Join Me: Support the Growth of Environmental Education in Colorado

This post was written by Julie Gustafson, Senior Regional Education Manager working out of NWF’s Boulder, CO office

Yesterday, I took the opportunity to participate in the Colorado Department of Education’s (CDE) Denver focus group meant to inform the development of state high school graduation guidelines. As a local control state, the graduation guidelines developed by CDE will set a minimum that each Colorado school district’s graduation requirements must meet or exceed.

Physical and health education interests were well represented at the meeting—likely a result of getting organized to defend against program cuts in school districts struggling with unprecedented budget cuts and the impact this has had on PE and health teachers. They came out in force and their point was well made; they are greatly needed in light of growing obesity rates and associated astronomical health care costs across the state.  Their feedback spoke volumes about their necessity in ensuring a healthier future for our youth and reminded me how important it is to make your presence felt.

I was there because I believe very strongly in the value of environmental education (EE) and the potential for integrating it into broader educational standards, and its impact on students’ skills, including research, critical thinking, decision making and leadership.

(flickr | Lana_aka_BadGRL)

The Colorado Kids Outdoors Act required CDE to develop, and the State Board of Education to adopt, an Environmental Literacy Plan, and because of that we are poised for EE to take off across the state. However, I found myself reserved in advocating for EE in a room crowded with formal educators who have far more expertise than me in K- 12 education. I relented because the PE and health educators’ presence had taught me a valuable lesson:  those who show up in numbers, organize and participate are heard.

It is not too late for EE to do just that, and influence the process of developing  state high school graduation guidelines. But to be heard, we have to show up every time.

I understand how busy life is, and I understand that these meetings aren’t always our highest priority, but if Coloradans are serious about taking EE to new heights, now is the time to get started. Working with the Colorado Alliance for Environmental Education (CAEE), I will try to make sure you are aware of the variety of opportunities to speak to education leadership about the value of Colorado’s draft Environmental Literacy Plan, the value of EE and the opportunity to support EE in formal education through the development of related graduation guidelines.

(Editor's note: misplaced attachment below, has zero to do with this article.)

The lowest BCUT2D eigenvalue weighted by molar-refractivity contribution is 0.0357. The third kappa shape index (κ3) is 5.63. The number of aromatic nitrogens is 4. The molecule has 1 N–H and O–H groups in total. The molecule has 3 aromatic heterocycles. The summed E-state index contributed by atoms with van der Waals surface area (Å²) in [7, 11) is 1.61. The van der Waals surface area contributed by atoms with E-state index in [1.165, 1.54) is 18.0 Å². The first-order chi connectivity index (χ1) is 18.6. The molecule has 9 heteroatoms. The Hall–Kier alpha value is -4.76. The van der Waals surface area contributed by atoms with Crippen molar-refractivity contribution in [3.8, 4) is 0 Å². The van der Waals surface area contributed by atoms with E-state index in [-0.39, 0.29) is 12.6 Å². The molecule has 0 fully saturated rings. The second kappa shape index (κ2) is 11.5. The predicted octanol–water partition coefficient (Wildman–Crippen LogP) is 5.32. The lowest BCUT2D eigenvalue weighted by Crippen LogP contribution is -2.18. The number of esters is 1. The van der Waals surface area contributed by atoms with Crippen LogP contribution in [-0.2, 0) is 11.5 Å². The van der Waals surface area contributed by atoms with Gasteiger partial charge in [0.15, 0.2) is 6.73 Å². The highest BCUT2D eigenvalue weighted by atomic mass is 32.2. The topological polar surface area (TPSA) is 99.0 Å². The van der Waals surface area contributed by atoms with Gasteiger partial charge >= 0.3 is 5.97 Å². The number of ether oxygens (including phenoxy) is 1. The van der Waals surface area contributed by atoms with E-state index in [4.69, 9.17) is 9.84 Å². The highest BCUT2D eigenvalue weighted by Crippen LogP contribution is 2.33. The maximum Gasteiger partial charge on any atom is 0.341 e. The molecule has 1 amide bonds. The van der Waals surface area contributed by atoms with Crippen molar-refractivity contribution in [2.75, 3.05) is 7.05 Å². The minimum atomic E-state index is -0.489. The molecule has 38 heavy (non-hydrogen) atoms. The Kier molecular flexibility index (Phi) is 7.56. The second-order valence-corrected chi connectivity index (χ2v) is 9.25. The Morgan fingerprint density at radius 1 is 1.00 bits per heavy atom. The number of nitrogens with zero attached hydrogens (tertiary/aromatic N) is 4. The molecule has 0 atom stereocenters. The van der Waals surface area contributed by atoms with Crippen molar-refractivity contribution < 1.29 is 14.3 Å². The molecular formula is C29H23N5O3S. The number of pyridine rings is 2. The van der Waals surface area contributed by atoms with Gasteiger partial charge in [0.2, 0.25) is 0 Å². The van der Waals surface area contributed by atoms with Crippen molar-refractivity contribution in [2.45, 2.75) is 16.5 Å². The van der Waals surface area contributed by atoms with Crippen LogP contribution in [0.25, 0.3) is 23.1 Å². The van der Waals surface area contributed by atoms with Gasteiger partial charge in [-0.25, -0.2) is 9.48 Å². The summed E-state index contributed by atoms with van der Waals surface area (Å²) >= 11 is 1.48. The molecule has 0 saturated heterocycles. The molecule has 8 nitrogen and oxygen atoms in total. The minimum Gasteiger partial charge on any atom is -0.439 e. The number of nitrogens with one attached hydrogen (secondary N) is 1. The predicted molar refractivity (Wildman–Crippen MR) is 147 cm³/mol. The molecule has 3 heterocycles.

To let this opportunity pass would be a disserve to environmental education, to the teachers already practicing it, to the students who could benefit so greatly from it and to a country that sorely needs an engaged, environmentally literate citizenry.

The opportunities to engage will likely include: meeting participation, sign-on letters, phone calls and responsive feedback to proposed guidelines. We are also considering drafting a recommended environmental literacy guideline to propose in this process.

I am asking each person reading this to commit now to stepping outside your comfort zone and advocating for the field of EE and for an improved future for our youth and communities. The Colorado State Board of Education must adopt the high school graduation guidelines by December, so we must move now and through the fall.

The legislation requiring the new graduation requirements doesn’t dictate what those will look like, but throughout this process, you can. I am requesting you help make sure the conversation of graduation requirements grows from how many math and language arts courses are required, to illustrating what skill sets you want students to take into the world (whether they are bound for higher education or the workforce).

I realize what I am proposing may not provide the easiest route to assessment but I think it could provide a valuable route to achieving an environmentally literate generation at a time when improvements are greatly needed. The explanation of the legislation and a PDF presentation that drove the conversation yesterday can be found here. It only takes a couple minutes to review, and it is required reading if you are interested in supporting the growth of EE in Colorado.

The best way to stay apprised of opportunities to engage and be influential is to join the Coalition to Advance Environmental Literacy in Colorado. To join the coalition or view coalition members click here.

If you would like to connect with me personally about this, contact me at

Thank you, and here’s to a more sustainable future!